The war on al-Qaida is in part a propaganda struggle, fought with the aim of changing attitudes in the Muslim world.
Finding and killing bin Laden was not enough. Almost as important was what came afterward: the work of telling the story of the operation in such a way as to advance U.S. interests.
That's decent reporting. It's definitely an insider's perspective, arguing that the recent glut of propaganda is designed to change Muslim attitudes, without acknowledging that the STRATCOM (and some, including myself, would argue PSYOPS*) currently employed is aimed at least as much at the American civilian population as at the Muslim world.
NPR then hits us with this little gem:
Propaganda and spin are generally seen as efforts to manipulate or even deceive people. But in this media age, there is little disputing the notion that any organization — from al-Qaida to the U.S. presidency — needs to have a message and put it out clearly.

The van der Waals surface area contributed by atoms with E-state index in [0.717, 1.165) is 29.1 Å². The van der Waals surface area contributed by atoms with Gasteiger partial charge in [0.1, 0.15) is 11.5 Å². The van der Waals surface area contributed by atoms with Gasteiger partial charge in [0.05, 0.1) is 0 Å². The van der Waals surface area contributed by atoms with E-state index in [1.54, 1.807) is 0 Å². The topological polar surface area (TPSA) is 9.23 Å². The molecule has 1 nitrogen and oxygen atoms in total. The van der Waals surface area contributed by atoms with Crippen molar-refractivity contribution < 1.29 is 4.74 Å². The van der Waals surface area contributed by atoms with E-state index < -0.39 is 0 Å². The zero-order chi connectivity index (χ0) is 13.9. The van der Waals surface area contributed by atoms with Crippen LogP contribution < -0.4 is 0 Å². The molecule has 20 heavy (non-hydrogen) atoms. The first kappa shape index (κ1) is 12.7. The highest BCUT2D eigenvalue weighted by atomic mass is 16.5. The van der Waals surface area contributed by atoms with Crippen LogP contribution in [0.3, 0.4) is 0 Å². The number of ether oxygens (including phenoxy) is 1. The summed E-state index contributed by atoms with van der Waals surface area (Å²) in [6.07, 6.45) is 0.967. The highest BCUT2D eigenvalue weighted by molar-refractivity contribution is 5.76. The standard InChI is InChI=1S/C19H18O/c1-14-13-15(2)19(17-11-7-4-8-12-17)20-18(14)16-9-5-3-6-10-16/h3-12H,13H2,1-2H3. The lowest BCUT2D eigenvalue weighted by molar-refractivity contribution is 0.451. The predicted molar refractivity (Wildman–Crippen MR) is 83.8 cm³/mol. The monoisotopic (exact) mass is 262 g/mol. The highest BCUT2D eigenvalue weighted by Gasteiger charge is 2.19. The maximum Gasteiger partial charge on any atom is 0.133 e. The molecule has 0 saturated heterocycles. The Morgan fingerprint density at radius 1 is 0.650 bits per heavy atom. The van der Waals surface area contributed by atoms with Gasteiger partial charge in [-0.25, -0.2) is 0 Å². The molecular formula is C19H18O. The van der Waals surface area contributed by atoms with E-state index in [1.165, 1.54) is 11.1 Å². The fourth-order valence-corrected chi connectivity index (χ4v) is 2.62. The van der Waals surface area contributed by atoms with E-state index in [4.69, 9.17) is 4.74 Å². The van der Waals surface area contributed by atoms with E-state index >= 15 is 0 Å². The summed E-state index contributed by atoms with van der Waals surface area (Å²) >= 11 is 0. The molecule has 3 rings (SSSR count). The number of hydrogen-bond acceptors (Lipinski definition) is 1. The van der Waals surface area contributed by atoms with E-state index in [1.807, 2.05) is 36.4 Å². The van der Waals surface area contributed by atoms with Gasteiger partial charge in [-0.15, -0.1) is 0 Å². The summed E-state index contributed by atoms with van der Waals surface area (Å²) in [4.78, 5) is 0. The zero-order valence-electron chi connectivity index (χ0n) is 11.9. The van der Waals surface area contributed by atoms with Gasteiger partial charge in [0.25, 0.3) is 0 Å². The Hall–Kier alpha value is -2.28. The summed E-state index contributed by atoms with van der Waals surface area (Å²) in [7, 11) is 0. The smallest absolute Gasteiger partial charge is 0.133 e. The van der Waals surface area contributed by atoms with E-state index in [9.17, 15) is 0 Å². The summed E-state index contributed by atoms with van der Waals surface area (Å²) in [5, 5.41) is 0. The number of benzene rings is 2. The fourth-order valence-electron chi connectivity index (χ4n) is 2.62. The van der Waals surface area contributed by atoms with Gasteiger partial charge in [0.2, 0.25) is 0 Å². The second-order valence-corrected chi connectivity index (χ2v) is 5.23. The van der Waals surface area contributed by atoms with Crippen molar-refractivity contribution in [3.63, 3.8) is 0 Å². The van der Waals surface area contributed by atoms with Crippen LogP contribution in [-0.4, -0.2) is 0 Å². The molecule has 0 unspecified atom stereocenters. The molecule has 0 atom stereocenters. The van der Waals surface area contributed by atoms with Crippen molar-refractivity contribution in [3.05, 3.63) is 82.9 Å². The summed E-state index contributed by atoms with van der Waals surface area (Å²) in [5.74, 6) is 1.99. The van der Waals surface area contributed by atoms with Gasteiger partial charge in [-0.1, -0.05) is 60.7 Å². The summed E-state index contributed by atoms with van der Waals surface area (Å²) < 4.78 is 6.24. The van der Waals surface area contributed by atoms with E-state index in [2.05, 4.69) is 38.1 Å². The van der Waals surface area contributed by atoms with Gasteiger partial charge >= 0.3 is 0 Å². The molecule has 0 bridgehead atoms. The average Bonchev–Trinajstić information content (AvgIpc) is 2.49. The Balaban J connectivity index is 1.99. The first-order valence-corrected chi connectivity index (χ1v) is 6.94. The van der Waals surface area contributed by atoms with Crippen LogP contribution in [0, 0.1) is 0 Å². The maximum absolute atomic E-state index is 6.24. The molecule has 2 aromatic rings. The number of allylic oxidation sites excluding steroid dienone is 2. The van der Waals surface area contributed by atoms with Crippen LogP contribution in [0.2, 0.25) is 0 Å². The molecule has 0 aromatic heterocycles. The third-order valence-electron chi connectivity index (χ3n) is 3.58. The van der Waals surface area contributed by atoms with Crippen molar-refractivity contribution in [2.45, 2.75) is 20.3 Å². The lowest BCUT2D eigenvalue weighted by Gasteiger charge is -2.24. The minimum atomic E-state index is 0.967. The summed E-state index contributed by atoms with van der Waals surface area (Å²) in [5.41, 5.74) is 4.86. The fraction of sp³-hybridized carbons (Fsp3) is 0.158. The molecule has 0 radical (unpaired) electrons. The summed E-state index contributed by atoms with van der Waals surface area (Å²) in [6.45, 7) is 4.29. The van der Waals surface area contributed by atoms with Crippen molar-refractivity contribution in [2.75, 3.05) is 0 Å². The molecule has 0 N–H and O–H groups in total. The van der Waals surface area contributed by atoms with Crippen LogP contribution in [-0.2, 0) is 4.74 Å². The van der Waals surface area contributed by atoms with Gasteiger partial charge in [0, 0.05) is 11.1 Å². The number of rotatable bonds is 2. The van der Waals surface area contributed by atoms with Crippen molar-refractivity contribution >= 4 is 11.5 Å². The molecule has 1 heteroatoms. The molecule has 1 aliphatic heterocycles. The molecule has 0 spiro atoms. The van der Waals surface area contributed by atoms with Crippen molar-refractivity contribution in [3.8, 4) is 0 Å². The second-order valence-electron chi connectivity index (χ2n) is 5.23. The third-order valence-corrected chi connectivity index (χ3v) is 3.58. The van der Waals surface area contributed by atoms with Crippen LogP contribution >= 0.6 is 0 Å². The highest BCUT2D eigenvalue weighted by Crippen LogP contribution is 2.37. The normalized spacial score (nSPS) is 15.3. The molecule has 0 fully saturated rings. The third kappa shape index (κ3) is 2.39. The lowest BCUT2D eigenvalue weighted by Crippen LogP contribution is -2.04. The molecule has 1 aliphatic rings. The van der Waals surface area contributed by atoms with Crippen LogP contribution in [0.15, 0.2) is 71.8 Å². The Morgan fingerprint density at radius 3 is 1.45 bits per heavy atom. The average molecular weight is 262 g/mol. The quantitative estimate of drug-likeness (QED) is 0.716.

NPR's message has been put out quite clearly, indeed: on a number of topics ranging from "enhanced interrogation" (the lengthy debate amongst NPR's editorial staff over the use of the word "torture" mirrors similar discussions and decisions made at the New York Times) to bin Laden's alleged porn stash, NPR has so far consistently repeated the government line without substantial questions or analysis.
It's great to see a news story about message manipulation and bin Laden's death. It's just too bad that NPR is fixated on the mote in "the media's" eye but unconcerned with the beam in their own.
*: PSYOPS = "psychological operations." A quick and dirty definition (thanks, Wikipedia!):
[Psychological operations are] planned propaganda operations to convey selected information and indicators to foreign audiences to influence their emotions, motives, objective reasoning, and ultimately the behaviour of foreign governments, organisations, groups, and individuals.